The recent c't Magazin article about Five Eyes methods of detecting computer devices vulnerable to exploitation (Julian Kirsch, Christian Grothoff, Monika Ermert, Jacob Appelbaum, Laura Poitras & Henrik Moltke, "NSA/GCHQ: The HACIENDA Program for Internet Colonization," c't Magazin, 15 August 2014) contains several slides from a CSEC presentation, apparently from 2010 or perhaps 2011, concerning a tool or program called LANDMARK:
As the first two slides indicate, LANDMARK is a tradecraft method or program used to identify "Operational Relay Boxes" (ORBs), computers that can be commandeered for use as "covert infrastructure" in Computer Network Exploitation (CNE) operations. ORBs are used to "provide an additional layer of non-attribution" (i.e., to make it more difficult to identify the perpetrator) for hacking operations to penetrate ("exploit") other computer networks, probably normally in a third country, and steal ("exfiltrate") data.
ORBs are sought in "as many non 5-Eyes countries as possible".
Other slides indicate that LANDMARK operations are at least partially automated and incorporated into CSEC's OLYMPIA "network knowledge engine" (further discussed here).
The slides also indicate that LANDMARK operations draw, at least sometimes, on information collected by GCHQ's HACIENDA tool, which searches for and compiles data on the vulnerabilities of computer devices, covering in many cases the computer infrastructure of entire countries. (See more on HACIENDA in the c't article.)
The description on the slide above notes that a February 2010 LANDMARK operation "encompasse[d] the whole of LONGRUN", possibly meaning that an entire country's infrastructure was examined. Twenty-four CSEC "network exploitation analysts" managed to identify more than 3000 potential ORBs in just a few hours.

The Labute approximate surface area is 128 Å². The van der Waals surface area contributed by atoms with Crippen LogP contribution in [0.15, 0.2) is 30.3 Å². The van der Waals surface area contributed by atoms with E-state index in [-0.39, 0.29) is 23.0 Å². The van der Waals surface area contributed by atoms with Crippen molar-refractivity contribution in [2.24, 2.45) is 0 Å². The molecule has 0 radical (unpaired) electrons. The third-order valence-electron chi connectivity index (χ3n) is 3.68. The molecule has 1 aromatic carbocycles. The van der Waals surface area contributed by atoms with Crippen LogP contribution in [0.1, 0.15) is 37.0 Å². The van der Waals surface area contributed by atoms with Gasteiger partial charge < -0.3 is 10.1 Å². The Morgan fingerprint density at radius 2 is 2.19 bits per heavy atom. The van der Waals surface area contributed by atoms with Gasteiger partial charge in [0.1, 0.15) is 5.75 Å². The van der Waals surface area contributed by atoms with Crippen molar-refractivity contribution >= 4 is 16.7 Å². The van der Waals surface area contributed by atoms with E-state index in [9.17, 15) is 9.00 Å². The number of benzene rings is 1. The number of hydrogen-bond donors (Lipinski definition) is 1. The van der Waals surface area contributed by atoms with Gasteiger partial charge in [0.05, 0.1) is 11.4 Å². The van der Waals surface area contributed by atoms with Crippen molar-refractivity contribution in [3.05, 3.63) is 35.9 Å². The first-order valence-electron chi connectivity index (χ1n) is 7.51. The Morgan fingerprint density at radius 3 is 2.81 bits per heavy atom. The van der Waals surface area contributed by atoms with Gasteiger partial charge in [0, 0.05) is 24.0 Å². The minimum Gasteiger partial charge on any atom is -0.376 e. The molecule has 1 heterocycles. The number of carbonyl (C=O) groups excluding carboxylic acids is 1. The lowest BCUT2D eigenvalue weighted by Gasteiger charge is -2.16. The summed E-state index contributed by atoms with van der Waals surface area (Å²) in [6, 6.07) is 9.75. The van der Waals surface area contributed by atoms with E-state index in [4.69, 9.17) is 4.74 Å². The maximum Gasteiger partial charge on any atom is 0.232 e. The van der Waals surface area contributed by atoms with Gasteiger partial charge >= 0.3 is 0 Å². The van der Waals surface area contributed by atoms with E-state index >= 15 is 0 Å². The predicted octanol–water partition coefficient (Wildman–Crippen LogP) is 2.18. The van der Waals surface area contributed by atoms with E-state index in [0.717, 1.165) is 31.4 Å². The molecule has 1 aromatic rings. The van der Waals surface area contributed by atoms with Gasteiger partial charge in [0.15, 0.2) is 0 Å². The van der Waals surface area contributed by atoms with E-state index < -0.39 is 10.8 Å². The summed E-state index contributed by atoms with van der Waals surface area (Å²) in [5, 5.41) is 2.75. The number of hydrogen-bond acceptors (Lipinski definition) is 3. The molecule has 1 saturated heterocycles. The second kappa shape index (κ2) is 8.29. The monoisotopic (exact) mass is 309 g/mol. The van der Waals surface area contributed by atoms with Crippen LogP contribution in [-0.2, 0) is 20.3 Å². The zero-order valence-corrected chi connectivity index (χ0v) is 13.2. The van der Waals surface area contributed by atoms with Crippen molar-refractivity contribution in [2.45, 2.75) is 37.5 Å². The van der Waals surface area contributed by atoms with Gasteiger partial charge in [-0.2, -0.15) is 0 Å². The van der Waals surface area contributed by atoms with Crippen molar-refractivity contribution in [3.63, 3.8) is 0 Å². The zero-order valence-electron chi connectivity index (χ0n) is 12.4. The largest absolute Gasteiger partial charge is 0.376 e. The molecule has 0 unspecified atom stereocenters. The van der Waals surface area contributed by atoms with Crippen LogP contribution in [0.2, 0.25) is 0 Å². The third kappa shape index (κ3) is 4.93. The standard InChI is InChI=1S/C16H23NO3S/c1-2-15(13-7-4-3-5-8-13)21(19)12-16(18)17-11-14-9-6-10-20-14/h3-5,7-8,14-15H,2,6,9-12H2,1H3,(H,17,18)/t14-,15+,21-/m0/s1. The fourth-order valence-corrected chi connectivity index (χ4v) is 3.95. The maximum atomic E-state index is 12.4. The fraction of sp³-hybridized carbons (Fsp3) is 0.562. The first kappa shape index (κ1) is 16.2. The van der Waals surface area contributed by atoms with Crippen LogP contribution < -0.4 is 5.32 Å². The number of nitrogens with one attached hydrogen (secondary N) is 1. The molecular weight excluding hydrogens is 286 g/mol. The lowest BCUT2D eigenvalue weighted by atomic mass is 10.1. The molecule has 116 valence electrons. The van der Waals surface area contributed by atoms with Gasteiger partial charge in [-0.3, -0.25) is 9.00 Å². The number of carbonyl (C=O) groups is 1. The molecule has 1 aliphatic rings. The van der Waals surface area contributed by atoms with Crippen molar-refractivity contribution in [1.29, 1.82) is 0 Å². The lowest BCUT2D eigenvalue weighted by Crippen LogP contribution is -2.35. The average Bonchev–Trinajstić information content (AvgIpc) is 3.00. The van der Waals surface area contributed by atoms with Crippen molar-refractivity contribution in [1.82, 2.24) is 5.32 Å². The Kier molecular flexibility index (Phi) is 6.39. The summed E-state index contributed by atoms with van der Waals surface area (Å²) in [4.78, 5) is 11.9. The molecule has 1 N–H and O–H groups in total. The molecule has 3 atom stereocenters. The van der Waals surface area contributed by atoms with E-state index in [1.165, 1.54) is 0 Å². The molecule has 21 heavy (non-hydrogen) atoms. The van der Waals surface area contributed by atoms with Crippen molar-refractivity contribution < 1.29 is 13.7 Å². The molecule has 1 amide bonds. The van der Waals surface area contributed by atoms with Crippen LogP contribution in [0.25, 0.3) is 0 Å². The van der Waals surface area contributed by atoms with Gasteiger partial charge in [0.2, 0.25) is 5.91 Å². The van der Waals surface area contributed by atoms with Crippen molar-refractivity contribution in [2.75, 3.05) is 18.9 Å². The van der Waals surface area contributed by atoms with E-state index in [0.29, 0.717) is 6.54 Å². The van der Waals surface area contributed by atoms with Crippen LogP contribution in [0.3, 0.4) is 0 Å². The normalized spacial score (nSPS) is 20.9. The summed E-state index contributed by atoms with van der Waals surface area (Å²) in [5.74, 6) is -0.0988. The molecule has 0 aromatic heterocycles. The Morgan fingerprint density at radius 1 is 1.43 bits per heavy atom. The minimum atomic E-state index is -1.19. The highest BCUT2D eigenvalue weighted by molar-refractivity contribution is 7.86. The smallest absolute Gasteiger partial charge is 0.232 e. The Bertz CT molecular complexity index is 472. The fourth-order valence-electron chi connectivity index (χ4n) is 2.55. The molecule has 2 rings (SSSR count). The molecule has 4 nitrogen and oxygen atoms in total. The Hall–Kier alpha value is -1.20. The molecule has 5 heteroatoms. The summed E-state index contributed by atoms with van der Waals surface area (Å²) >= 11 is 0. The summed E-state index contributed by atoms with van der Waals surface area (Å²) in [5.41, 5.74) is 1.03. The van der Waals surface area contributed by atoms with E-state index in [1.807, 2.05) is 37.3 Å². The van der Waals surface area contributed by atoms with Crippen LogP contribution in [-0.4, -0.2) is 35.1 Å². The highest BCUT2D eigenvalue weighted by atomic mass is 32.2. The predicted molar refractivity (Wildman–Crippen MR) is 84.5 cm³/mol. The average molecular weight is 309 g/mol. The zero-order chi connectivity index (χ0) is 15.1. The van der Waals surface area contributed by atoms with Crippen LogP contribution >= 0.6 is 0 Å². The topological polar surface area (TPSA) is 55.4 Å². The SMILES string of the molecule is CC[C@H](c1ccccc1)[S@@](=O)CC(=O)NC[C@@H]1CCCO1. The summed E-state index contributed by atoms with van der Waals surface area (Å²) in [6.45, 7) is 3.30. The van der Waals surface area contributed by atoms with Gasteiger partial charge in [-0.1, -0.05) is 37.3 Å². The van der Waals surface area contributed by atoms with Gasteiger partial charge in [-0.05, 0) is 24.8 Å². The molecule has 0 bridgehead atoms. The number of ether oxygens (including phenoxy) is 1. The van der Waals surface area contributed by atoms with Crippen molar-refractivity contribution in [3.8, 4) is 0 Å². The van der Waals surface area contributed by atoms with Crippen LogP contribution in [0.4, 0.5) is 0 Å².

This slide appears to show some of the HACIENDA data used in the February 2010 operation (the data is mainly from 2009, but it includes some items as recent as February 2010). You will probably need to go to this PDF version of the documents if you want to read the fine print for yourself. Interestingly, the computer screen capture, from CSEC's OLYMPIA tool, indicates that all the data shown pertained to Kenya. Is Kenya LONGRUN?
The slide notes that "network analysis" was "still manual" at this time.
By contrast, this slide suggests that, by the date of the presentation, "network analysis tradecraft to identify vulnerable devices" had become more automated within the OLYMPIA tool.
The final slide, which appears to refer to a more recent case involving a GSM provider that NSA's Tailored Access Operations directorate wanted to access, reports that an automated search for vulnerable devices using OLYMPIA took less than five minutes to perform.
The full set of slides that were published by c't Magazin, including excerpts from NSA and GCHQ documents as well as those from the CSEC document, is available here.
Update 25 August 2014:
Colin Freeze, "The Landmark file: Inside Canadian cyber-security agency’s 'target the world' strategy," Globe and Mail, 25 August 2014. Note the very interesting and previously unpublished comments by former CSEC Chief John Adams:
“We’ve got some bright young kids,” retired spymaster John Adams once told The Globe in an interview. “Virtually everything – 90 per cent of what they do – is CNO [Computer Network Operations] now. It opens it up to where they can literally go out and target the world.”
Update 27 August 2014
Patrick McGuire, "Canada’s Cyberspy Agency, CSEC, Hijacks Computers Worldwide to Build Their Spynet," Vice, 26 August 2014